Honorable Mentions (didn’t expect there to be two good Scottish musicals this decade, but here we are): Begin Again, Blinded by the Light, Rocketman, La La Land, Inside Llewyn Davis, Song One, We Are Your Friends, Vox Lux, Teen Spirit, Sex & Drugs & Rock & Roll, Anna & the Apocalypse, God Help the Girl, Beyond the Lights, Jackie & Ryan, Dirty Computer
London Road (Rufus Norris, 2015)
Based on a stage-play, which took the concept of verbatim theatre (using interviews, testimonials and documentary techniques to make a play) and turning it into a verbatim MUSICAL, this film has got to be the most unique blending of genres on this list. The real-life murders of five prostitutes in Ipswich (UK) in 2006 sounds like an absolutely insane basis for a musical, but it is pulled off here, partly thanks to the acting talent involved, such as Olivia Colman.
Sing Street (John Carney, 2016)
A strong decade for both Scottish and Irish musicals, Sing Street follows a group of Dublin teenagers in the 80s trying to be the next Duran Duran (or whichever group they’re into that week). Featuring breakout turns from Jack Reynor and Lucy Boynton. The original songs are authentically 80s, both musically and lyrically. The best coming-of-age 80s-set movie since Son of Rambow.
Swing Kids (Kang Hyeong-cheol, 2018)
Combining a prisoner-of-war film, which doesn’t shy away from brutality with the uplifting distraction of tap-dancing, this film is colourful, joyous, heartbreaking and wonderful. Amazing costumes and production design.
We Are Little Zombies (Makato Nagahisa, 2019)
A group of teenagers cope with grief by going on the run and forming a band, this film is heavily influenced by computer games and music videos. Colourful (you’re probably starting to tell what appeals to me), with great costumes and catchy songs.
Beyonce’s Lemonade (2016) and Homecoming (2019)
The talent involved in Lemonade is overwhelming – directors include Beyonce herself and Melina Matsoukas (who went on to direct Queen & Slim), cinematographers include Reed Morano and production designers include Hannah Beachler (who won the Oscar for Black Panther). We have had music videos which have pushed into the realm of film in the last few years – Childish Gambino’s This is America, The Carter’s Family Feud (directed by Ava DuVernay) and Apesh*t, Janelle Monae’s Dirty Computer, but Lemonade is perhaps the closest we came to an album tie-in that is a masterpiece.
Definitely one of my favourite genres, as you can see by how many films they are in this category.
Honorable Mentions: Girlhood, Mustang, Princess Cyd, Easy A, Bridgend, Antigone, Ginger & Rosa, Lady Bird, 20th Century Women, The Only Living Boy in New York, Carrie Pilby, Boyhood/Everybody Wants Some, Perks of Being a Wallflower, Somewhere
Submarine (Richard Ayoade, 2010)
Boy (Taika Waititi, 2010)
Short Term 12 (Destin Daniel Cretton, 2013)
Featuring an insanely stacked cast, bursting with potential – Brie Larson, LaKeith Stanfield, Kaitlyn Dever, John Gallagher Jr, Stephanie Beatriz and Rami Malek – who have all gone onto big things. This is a fantastic drama.
The Way, Way Back (Nat Faxon & Jim Rash, 2013)
Featuring some great performances from Steve Carrell, Toni Collette, Sam Rockwell, Allison Janney and Maya Rudolph.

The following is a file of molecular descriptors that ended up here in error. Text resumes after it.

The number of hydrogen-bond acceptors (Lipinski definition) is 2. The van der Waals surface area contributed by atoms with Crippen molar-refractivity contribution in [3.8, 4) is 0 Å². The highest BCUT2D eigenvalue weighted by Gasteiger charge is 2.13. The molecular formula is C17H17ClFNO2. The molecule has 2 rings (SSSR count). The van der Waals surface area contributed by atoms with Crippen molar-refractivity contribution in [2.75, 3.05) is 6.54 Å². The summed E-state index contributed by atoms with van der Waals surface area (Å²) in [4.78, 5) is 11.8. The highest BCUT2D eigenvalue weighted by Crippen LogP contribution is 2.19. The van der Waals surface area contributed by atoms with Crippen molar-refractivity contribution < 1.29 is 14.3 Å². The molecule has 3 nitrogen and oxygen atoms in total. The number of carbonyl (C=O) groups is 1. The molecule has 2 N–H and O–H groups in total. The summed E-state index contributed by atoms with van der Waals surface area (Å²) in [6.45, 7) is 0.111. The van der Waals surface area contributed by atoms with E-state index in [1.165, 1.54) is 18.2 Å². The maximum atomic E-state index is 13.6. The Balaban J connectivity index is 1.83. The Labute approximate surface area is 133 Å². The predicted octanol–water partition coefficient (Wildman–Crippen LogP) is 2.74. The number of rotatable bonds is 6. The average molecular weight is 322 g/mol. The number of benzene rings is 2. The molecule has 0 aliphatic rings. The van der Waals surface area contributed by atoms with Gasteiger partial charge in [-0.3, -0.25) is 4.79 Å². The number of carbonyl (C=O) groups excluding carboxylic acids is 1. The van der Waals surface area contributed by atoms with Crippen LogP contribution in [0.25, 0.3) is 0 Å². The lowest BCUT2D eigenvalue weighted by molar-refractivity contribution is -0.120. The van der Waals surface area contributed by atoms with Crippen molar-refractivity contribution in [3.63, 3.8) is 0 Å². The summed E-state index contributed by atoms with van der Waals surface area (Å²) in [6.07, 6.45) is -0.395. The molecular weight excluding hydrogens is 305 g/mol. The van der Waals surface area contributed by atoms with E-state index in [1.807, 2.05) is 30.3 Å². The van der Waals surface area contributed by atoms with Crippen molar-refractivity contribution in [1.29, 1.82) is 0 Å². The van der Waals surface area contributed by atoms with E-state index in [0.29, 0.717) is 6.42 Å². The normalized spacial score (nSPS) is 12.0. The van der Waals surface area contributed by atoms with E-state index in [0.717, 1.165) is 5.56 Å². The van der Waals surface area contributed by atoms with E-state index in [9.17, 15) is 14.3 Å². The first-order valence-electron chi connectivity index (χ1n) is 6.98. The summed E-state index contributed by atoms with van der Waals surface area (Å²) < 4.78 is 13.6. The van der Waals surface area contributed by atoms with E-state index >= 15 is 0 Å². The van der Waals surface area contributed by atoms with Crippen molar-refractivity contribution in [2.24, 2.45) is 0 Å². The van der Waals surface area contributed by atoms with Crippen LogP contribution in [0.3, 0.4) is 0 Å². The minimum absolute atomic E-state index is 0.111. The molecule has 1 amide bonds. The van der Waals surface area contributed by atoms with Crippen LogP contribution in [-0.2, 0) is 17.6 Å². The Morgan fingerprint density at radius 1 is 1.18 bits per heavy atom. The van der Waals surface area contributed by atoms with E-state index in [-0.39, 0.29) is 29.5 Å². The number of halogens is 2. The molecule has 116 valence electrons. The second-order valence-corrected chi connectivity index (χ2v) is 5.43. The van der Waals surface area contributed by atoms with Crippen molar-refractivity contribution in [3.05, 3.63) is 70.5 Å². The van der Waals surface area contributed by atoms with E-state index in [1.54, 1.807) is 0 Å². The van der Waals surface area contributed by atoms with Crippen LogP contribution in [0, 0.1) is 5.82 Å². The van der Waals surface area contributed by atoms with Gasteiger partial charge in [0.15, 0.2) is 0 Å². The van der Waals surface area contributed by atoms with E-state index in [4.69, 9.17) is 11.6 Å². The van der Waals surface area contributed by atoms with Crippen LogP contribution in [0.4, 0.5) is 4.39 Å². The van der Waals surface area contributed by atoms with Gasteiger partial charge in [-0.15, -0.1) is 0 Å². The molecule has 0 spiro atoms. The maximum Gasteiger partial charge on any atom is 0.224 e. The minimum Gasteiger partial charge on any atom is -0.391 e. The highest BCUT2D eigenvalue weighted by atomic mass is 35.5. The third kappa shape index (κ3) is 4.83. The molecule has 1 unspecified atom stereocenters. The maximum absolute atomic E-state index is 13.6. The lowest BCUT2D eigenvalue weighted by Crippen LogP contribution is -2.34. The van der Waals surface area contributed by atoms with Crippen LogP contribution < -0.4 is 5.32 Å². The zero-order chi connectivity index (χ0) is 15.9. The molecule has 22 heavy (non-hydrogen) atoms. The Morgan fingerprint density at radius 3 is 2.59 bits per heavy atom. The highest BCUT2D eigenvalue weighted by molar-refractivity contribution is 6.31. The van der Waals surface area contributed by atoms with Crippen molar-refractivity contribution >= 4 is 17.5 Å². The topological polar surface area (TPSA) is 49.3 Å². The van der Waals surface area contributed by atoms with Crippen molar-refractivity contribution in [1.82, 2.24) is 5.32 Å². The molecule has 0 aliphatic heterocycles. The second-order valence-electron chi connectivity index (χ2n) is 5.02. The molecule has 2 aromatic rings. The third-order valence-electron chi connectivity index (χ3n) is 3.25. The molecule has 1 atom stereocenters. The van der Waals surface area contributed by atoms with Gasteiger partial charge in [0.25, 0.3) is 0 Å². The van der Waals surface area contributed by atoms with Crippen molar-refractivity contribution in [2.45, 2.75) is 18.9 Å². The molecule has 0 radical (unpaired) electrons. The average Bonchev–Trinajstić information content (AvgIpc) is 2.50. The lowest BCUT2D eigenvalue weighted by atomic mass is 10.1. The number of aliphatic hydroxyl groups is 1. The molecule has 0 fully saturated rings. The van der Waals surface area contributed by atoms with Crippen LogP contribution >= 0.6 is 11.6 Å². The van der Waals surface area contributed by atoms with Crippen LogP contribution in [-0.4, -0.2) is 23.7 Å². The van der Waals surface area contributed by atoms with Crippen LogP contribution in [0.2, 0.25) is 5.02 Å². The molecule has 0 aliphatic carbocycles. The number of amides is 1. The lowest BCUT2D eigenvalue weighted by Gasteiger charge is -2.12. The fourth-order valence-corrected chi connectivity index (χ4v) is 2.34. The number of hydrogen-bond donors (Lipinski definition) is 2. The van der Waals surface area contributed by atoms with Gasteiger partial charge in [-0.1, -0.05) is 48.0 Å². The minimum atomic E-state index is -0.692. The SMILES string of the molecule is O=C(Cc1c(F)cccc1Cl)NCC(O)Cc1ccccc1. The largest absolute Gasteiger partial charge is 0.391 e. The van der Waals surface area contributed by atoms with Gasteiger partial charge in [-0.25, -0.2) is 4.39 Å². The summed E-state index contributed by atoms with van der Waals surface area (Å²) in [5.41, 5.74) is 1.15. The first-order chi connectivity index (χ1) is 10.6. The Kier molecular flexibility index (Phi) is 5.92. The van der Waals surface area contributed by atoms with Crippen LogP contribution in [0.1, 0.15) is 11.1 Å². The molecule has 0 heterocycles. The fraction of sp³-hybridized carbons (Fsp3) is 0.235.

The Diary of a Teenage Girl (Marielle Heller, 2015)
This is firmly in my Top 10 of the decade. Bel Powley gives an astonishing performance as Minnie, a 70s teenager who has an affair with her mother’s boyfriend (Alexander Skarsgard). Minnie is also an artist and her drawings become animations which interact with the film in beautiful ways.
Moonlight (Barry Jenkins, 2016)
Miss Stevens (Julia Hart, 2016)
Timothee Chalamet’s potential was absolutely evident in this story of a drama teacher (a fantastic performance by Lily Rabe) who takes a small group of her students away to a competition and finds herself getting more embroiled in their emotional lives than she planned for.
The Edge of Seventeen (Kelly Fremon Craig, 2016)
Hailee Stanfield gives a fantastic performance as a teenager struggling with school (especially a teacher played by Woody Harrelson), her best friend (Hayley Lu Richardson) and brother. Extremely funny as well as emotional.
Call Me by Your Name (Luca Guadagnino, 2017)
Again, I haven’t ranked these films, but it will come as no surprise that this is my Film of the Decade. I saw this six times in cinemas (I believe) and noticed new things each time. The fact that Chalamet lost out on the Best Actor to Gary Oldman and it wasn’t even nominated in key categories, such as cinematography are still sources of great bitterness within me! Not over it!
Columbus (Kogonada, 2017)
An absolutely beautifully-shot love-letter to architecture, this achingly lovely film features two brilliant performances – from John Cho and Hayley Lu Richardson.
Beach Rats (Eliza Hittman, 2017)
British actor Harris Dickinson gives an astonishing breakthrough performance as a Brooklyn teenager coming to terms with his sexuality.
The Souvenir (Joanna Hogg, 2019)
Honor Swinton Byrne plays a film student in this 1980s-set film, based on Hogg’s own life and formative relationship with an older man (Tom Burke), who is an addict. Hogg’s framing and blocking are masterful, the details of the production design (Hogg’s student flat was meticulously recreated) and costuming are incredible. The last two shots of this film will take your breath away.
RIGHT I’VE PROBABLY STRETCHED YOUR PATIENCE ENOUGH, SO THAT’S YOUR LOT FOR NOW.
As I say, my main aim is that you might discover a film on this list that you want to give a try. Please let me know if you do!